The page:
Tokyo’s Kozushima: The lives between stars and sea
Tokyo’s Kozushima: The lives between stars and sea
It’s a beautiful morning, and I’ve just arrived at a quaint oceanside airport. I departed Tokyo on a two-engine prop plane only 45 minutes ago – a quick trip filled with breathtaking scenery.
As I step off the plane, I’m greeted with beautiful skies and the smell of ocean air. It is impressively quiet; only the sounds of chirping birds and crashing waves fill my ears. It’s hard to believe I’ve not even left Tokyo!
I find myself on the island of Kozushima, one of Tokyo’s famous Izu Islands. Like several other Tokyo Islands, Kozushima is easily accessible by plane, regular ferry, or high speed ferry, but the unique people and scenery of Kozushima make it one of the must-visit spots of the Izu Islands.
Kozushima’s claim to fame is its status as an International Dark Sky Places. Located over one hundred kilometers from the Tokyo metropolis, the island is shielded from light pollution thanks to the population of Kozushima going above and beyond to protect these scenic skies. One major renovation was to install street lights that are designed specifically to minimize upward light leakage. These lights are also dimmer than your average street light, reducing light pollution still further. The result is some of the most stunning starry skies you will find in all of Japan, even in the middle of town!
Additionally, observation decks and official viewing locations dot the island, offering numerous stargazing opportunities. Some locations, such as the popular Akasaki Promenade, include lights which automatically turn off if no motion is detected, which reduces light pollution significantly while maintaining a sense of safety. Other locations, such as the helipad, are wide open with no lights around to disturb the view of the cosmos above.
However, because of the island-wide commitment to protecting the night sky views, even at locations like the Kozushima lighthouse (where you certainly can’t avoid light!), the skies are still stunningly clear.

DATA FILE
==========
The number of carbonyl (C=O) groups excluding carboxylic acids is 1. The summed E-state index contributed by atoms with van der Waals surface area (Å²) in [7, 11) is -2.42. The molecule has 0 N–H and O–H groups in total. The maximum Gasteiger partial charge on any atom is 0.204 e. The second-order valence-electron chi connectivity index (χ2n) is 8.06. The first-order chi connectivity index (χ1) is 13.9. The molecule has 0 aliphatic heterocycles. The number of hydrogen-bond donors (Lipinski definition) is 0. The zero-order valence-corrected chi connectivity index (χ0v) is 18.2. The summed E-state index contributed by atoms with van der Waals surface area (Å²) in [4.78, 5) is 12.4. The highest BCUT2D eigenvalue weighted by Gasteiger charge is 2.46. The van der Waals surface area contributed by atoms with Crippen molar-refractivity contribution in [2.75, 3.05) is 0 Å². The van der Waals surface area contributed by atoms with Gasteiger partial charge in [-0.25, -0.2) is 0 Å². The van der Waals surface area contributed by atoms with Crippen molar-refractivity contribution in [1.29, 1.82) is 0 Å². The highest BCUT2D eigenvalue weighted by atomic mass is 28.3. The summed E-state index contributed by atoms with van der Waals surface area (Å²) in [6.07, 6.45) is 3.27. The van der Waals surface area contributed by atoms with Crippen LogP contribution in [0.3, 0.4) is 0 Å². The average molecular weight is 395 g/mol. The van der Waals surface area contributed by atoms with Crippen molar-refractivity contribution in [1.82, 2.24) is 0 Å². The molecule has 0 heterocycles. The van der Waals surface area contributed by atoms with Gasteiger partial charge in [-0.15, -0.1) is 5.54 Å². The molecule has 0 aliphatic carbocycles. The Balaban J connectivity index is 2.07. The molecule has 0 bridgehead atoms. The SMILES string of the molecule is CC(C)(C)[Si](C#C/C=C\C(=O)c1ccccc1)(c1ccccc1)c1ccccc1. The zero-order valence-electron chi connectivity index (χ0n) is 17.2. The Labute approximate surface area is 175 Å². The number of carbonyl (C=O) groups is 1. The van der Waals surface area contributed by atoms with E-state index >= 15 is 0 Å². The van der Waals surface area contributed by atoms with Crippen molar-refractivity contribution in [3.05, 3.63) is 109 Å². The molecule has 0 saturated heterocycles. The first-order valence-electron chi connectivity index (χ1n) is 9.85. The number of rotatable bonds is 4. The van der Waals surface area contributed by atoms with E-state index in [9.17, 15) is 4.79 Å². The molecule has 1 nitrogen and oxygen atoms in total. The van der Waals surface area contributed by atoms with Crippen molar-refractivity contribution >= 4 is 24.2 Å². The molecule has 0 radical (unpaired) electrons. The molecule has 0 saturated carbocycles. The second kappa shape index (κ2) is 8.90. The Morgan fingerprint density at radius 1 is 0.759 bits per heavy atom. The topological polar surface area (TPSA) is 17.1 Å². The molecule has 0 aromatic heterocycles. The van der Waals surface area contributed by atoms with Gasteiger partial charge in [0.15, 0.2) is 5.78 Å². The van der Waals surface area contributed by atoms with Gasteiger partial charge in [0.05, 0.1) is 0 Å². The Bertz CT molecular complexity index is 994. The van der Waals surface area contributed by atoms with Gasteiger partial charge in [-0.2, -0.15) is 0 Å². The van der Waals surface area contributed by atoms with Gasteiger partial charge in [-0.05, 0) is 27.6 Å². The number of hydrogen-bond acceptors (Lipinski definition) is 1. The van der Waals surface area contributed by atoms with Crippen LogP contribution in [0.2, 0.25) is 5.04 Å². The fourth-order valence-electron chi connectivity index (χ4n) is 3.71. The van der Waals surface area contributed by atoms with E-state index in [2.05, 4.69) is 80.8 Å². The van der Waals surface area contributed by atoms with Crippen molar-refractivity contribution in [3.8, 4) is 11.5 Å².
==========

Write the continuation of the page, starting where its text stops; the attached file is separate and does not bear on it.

Kozushima’s scenic offerings don’t stop with starry skies! The island is also home to majestic Mt. Tenjo, which means “heaven,” and it’s easy to see why the name was chosen. Although it is a modest 572 meters tall (1,876ft), the views from Tenjo-san easily exceed its height. Hiking around the top of the mountain feels like entering a different world.
This is especially true at Fudoike – a mountaintop pond that looks like something straight from an anime! In addition to the mountain, Kozushima is known for its beautiful beaches and craggy cliffs – an impressive range of scenery for such a small island!
Helping visitors enjoy all this scenery is the specialty of resident tour guide Wataru Furuya. CEO and guide for the Kozushima tour company Full Earth, Mr. Furuya is an expert in the nature and scenery of the island. He offers professional daytime trekking tours of Mt. Tenjo, but also specializes in night sky viewing around the island. Having guided on other islands both in Japan and abroad, Mr. Furuya knows how to help his guests both enjoy the views and learn a few things along the journey.
Kozushima’s cuisine is as worthy as its scenery, and the Hyuga Brewery is among the best spots to enjoy it. Running a brewery on an island can prove challenging, but owner and Kozushima native Fumiko Miyagawa is up to the task.
Ms. Miyagawa has mixed her native experience and her passion for brewing for a successfully delicious combination. The Hyuga Brewery draws on several unique flavors to create craft beers you won’t find anywhere else.
This includes island spring water used for the brewing process, and a local delicacy called “ashitaba” (a type of leaf), used in Hyuga Brewery’s maiden beer, “Angie.”
Delicious local foods are also available, including ashitaba pizza, and a kusaya spring roll – kusaya being a type of fermented fish which locals say you will either love or hate.
While on the island, the Kozukan hotel is a great option for your stay. Friendly staff and comfortable rooms will make you feel at home, and a traditional Japanese breakfast will give you all the energy you need for a full day of exploring. The Kozukan hotel also boasts a traditional Japanese bathhouse, making it a perfect spot to unwind after hiking or stargazing.
One of the best things about Kozushima is how the islanders have embraced visitors. It would be easy to be reclusive on an island like this, but Mr. Kakusho, head of the tourism association, tells me that’s not the case. Kozushima residents have embraced the changes that allowed the island to become an International Dark Sky Places. In fact, it was a student intern who led the way! The student loved the island and was so embraced that the residents even used her own words “Marugoto Planetarium” (“the island itself is a planetarium”) as their slogan.
Kozushima is rich in history, scenery, and things to do. Stargazing, hiking and dining are just the beginning! And although my time on the island was short, a few days was enough to fall in love. As I watched the island go out of view from the airplane window on the flight home, I knew there was much more to see and do, and found myself wondering when I might be able to return.
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